I’ve been rushing around impetuously all my life. Last year I was hurrying up my path to the gate when one of my hens flapped her way between my feet. I felt myself going over, instinctively threw out my right hand to break the fall and landed on it hard. It only took a second to break a bone in my wrist and tear three tendons off the bones on the back of my hand. But it was six painful months before I could really use my hand again, and 16 months later the wrist is still stiff. I was lucky to regain so much mobility.
The wrist is a complicated piece of architecture with 8 small bones delicately connected with nerves, tendons, ligaments, muscles and nerves to the hand and forearm. A bad fracture can require surgery, implants and months of physiotherapy. I got off fairly lightly. But it really made me focus on the issue of falling.
We Boomers living abroad are used to thinking of ourselves as strong, adventurous, resilient and active. We’re in denial that if we fall down, we could hurt ourselves. We’re resistant and indignant but the reality is that a fall these days can be serious.
We can take denial too far. Two of my friends in Ubud had falls and then walked around for days in great pain before going for X-rays. Both had broken hips which required emergency replacement.
Hip fractures are the most common and serious of all the injuries sustained by older people during falls. According to the American Academy of Orthopaedic Surgeons, 20 per cent of elderly hip fracture patients die within one year after their fall. (I don’t know how they are defining elderly, they can’t mean US!) Half will become dependent on a cane or walker. Forty percent will need support to perform daily activities.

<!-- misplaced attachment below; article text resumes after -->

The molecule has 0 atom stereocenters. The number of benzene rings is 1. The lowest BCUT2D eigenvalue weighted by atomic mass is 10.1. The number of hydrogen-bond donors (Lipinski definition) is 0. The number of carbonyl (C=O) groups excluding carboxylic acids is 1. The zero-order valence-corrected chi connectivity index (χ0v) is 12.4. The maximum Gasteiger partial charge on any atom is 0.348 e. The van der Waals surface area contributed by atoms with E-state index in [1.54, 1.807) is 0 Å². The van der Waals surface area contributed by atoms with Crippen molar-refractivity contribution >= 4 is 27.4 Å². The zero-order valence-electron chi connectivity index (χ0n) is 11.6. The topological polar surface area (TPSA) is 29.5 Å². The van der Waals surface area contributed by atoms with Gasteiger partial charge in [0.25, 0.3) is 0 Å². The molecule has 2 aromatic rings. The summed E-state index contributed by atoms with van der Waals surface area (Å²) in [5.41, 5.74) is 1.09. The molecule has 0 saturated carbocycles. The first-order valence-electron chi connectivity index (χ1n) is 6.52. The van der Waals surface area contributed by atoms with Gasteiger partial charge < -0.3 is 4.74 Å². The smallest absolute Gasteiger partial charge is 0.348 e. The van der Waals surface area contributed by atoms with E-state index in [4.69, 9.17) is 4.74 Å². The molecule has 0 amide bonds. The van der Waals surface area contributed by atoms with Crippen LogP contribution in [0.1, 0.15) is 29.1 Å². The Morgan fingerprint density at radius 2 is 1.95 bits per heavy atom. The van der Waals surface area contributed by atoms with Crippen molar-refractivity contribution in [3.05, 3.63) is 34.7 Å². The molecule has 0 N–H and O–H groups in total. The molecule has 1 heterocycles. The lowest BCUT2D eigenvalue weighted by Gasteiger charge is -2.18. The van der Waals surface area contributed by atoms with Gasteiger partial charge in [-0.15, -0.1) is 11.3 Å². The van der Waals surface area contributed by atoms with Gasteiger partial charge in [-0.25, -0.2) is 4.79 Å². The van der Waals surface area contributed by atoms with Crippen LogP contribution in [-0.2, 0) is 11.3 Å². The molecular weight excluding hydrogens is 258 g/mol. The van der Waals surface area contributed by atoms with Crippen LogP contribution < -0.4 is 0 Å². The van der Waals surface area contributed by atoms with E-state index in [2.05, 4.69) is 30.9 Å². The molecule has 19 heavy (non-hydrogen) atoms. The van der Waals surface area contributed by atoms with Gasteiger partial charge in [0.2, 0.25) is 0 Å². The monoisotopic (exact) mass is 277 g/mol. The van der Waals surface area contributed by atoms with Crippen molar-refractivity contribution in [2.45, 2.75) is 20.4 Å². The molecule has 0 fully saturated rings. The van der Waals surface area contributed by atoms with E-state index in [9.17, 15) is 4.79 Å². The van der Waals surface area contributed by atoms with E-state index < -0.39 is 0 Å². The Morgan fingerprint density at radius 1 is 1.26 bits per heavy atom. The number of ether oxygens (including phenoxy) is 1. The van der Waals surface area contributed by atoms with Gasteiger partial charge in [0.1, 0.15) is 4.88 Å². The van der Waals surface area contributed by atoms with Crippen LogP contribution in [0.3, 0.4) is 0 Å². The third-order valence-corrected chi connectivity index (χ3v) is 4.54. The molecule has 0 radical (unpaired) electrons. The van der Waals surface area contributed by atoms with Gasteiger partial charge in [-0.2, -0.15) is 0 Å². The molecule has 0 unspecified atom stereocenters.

Here are some sobering factoids. Falling is the leading cause of accidental death among people older than 65. About one in four falls requires medical attention, and falls are responsible for about 95 per cent of all hip fractures. Only a quarter of older adults who suffer a hip fracture from a fall actually make a complete recovery.
And there are so many opportunities to fall here in Bali! It’s as if the environment had been specially designed to knock us off our pins. Uneven pavements, gaping holes, steep steps without railings, slippery tiles, mossy paths, piles of sand or gravel blocking the way… all open invitations to take a tumble. And once down, we are not in a country where 911 will quickly bring skilled assistance. If an ambulance can penetrate the traffic to reach us, we need to know which hospital has the best diagnostic equipment and orthopaedic support. (A general rule for any medical emergency in Bali is to always take a friend to advocate for you; never go alone.)
Falling can cause minor injuries from scratches and bruises to more serious harm such as head trauma. Fractures occur most commonly in the hip, but can also affect the spine, arms, wrists, ankles or legs. The risk of fracture is increased in those who suffer from osteoporosis; those fragile bones can snap like matchsticks. Susan Tereba will talk about osteoporosis in her next Boomer column.
Even those of us in robust health are at risk because Bali is such a dangerous environment for older people. But most falls are preventable.